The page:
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Blog, March 2015: How Public-Private Partnerships Create Solutions to Infrastructure Issues

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How a combination of private sector resources and government involvement can help our country improve our crumbling infrastructure.

Public-private partnerships (PPPs) combine the best of both worlds to provide public value by delivering large infrastructure projects. They merge strict government oversight with untapped private sector resources.

Infrastructure plays a fundamental role in maintaining national growth and economic health. The nonprofit public policy organization, The Brooking Institution, said recently that the infrastructure in the United States just hasn’t received an adequate level of investment in years.

The state and local governments' tight budgets create a lack of resources for infrastructure improvement across a range of public capital investments from highway infrastructure to waste water treatment to schools – thus hampering future growth.

There’s a paramount need for significant infrastructure spending. According to a Boston Consulting Group analysis (which is partly based on an assessment by the Organisation for Economic Co-operation and Development), “the demand for investment in areas such as energy, transportation, water, waste, and social infrastructure (such as hospitals and schools) is expected to hit an average of $4 trillion annually until 2030.”

Government leaders are exploring new ways to finance investments and operations that will create future growth. Various contributing factors that are forcing them to do this include the challenging fiscal environment, greater project complexity and political dysfunction.

In 2011, the Hamilton Project set out to argue the philosophy that PPPs will revamp U.S. infrastructure. According to the paper’s writers, which included Yale University’s Eduardo Engel, governments across the globe are now turning to PPPs as a way to leverage private sector resources to augment or even replace scarce public investment resources. This means they are bundling construction with operations and maintenance.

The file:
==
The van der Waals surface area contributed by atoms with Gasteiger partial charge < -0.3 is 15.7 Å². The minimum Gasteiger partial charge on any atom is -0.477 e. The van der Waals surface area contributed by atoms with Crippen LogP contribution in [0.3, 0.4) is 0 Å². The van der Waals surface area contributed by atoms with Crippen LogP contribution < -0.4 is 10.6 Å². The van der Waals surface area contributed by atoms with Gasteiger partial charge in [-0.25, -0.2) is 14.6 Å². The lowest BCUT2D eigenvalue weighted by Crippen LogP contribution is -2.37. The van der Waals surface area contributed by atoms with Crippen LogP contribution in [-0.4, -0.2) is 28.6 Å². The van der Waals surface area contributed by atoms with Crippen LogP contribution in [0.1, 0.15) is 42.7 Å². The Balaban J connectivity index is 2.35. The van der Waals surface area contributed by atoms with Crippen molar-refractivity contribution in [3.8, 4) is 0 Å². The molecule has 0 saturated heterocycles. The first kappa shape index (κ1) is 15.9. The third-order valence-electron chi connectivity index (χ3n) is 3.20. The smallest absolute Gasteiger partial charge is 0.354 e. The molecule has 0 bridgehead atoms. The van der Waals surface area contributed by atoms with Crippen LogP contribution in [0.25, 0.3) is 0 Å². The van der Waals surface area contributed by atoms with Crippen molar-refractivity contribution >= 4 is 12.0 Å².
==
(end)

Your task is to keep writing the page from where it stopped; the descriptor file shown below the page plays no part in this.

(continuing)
Without the partnership, the tactics governments use to allocate new funding for infrastructure projects and their method of building, operating and maintaining the projects has contributed to infrastructure challenges.

“New spending often flows to less valuable new construction at the expense of funding maintenance on existing infrastructure,” said Engel and contributing writers Ronald Fischer and Alexander Galetovic.

Decreasing efficiency even more, the traditional process for building infrastructure separates the initial investment, such as building a highway. Often, there is little incentive for the contractor who builds the highway to take action to decrease future maintenance costs and operations. Thus, these inefficiencies contribute to plummeting rates of return on public capital investments.

To counter this, Geospatial Corporation combines a Public-Private Partnership business model with innovative technologies and data management while providing a program to improve efficiencies and service levels in the management of the world's critical underground pipeline infrastructure.

Under the proposed PPP model, Geospatial Corporation will collaborate with a strong financial partner or partners to map all utilities within a municipality or facility and provide that data to various clients under a long term Data Subscription Model.

Mark Smith, Geospatial’s CEO stated, “This approach to facilities management offers risk reduction, broad efficiencies, a long-term revenue stream back to the municipal, state, or federal agency and much more. It also offers value to all stages of the utility lifecycle, by making detailed subsurface 3-D information on all pipelines and conduits available in a secure web-based GIS format to utilities, engineers, contractors and planners.”

Mr. Smith went on to say, “GeoUnderground, our cloud-based, 3-D mobile mapping application, provides clients with the location of their underground infrastructure. This information provides tremendous value as they seek to make the best management decisions regarding the maintenance and expansion of their underground assets.”

The combination of innovative technology, data management, and Public-Private Partnership for underground infrastructure assets provides an economical, long-term solution to the problem of budget shortfalls and capital improvement requirements